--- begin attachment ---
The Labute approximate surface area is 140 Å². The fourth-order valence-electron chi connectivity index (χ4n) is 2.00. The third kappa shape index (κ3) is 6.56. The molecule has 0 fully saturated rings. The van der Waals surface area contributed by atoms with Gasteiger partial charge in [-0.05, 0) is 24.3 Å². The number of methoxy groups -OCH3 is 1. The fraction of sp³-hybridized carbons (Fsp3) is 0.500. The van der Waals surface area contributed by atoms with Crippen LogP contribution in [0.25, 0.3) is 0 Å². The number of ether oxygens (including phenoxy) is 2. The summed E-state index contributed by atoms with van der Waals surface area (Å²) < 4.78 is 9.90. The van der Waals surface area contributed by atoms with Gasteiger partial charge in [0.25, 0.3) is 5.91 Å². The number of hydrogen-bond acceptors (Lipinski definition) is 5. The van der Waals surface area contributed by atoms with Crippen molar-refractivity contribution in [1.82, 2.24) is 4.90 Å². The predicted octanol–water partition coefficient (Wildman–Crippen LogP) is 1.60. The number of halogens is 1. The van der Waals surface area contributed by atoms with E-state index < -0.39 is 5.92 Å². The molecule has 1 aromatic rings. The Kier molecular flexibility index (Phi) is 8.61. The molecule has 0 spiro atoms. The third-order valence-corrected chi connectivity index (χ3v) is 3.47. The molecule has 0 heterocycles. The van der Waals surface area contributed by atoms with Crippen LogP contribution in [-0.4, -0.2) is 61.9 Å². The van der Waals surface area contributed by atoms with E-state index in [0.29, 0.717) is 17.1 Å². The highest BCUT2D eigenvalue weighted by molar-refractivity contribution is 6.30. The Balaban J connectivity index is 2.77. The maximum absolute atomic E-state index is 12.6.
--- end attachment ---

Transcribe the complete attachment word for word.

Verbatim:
The Labute approximate surface area is 140 Å². The fourth-order valence-electron chi connectivity index (χ4n) is 2.00. The third kappa shape index (κ3) is 6.56. The molecule has 0 fully saturated rings. The van der Waals surface area contributed by atoms with Gasteiger partial charge in [-0.05, 0) is 24.3 Å². The number of methoxy groups -OCH3 is 1. The fraction of sp³-hybridized carbons (Fsp3) is 0.500. The van der Waals surface area contributed by atoms with Crippen LogP contribution in [0.25, 0.3) is 0 Å². The number of ether oxygens (including phenoxy) is 2. The summed E-state index contributed by atoms with van der Waals surface area (Å²) < 4.78 is 9.90. The van der Waals surface area contributed by atoms with Gasteiger partial charge in [0.25, 0.3) is 5.91 Å². The number of hydrogen-bond acceptors (Lipinski definition) is 5. The van der Waals surface area contributed by atoms with Crippen molar-refractivity contribution in [1.82, 2.24) is 4.90 Å². The predicted octanol–water partition coefficient (Wildman–Crippen LogP) is 1.60. The number of halogens is 1. The van der Waals surface area contributed by atoms with E-state index < -0.39 is 5.92 Å². The molecule has 1 aromatic rings. The Kier molecular flexibility index (Phi) is 8.61. The molecule has 0 spiro atoms. The third-order valence-corrected chi connectivity index (χ3v) is 3.47. The molecule has 0 heterocycles. The van der Waals surface area contributed by atoms with Crippen LogP contribution in [-0.4, -0.2) is 61.9 Å². The van der Waals surface area contributed by atoms with E-state index in [0.29, 0.717) is 17.1 Å². The highest BCUT2D eigenvalue weighted by molar-refractivity contribution is 6.30. The Balaban J connectivity index is 2.77. The maximum absolute atomic E-state index is 12.6.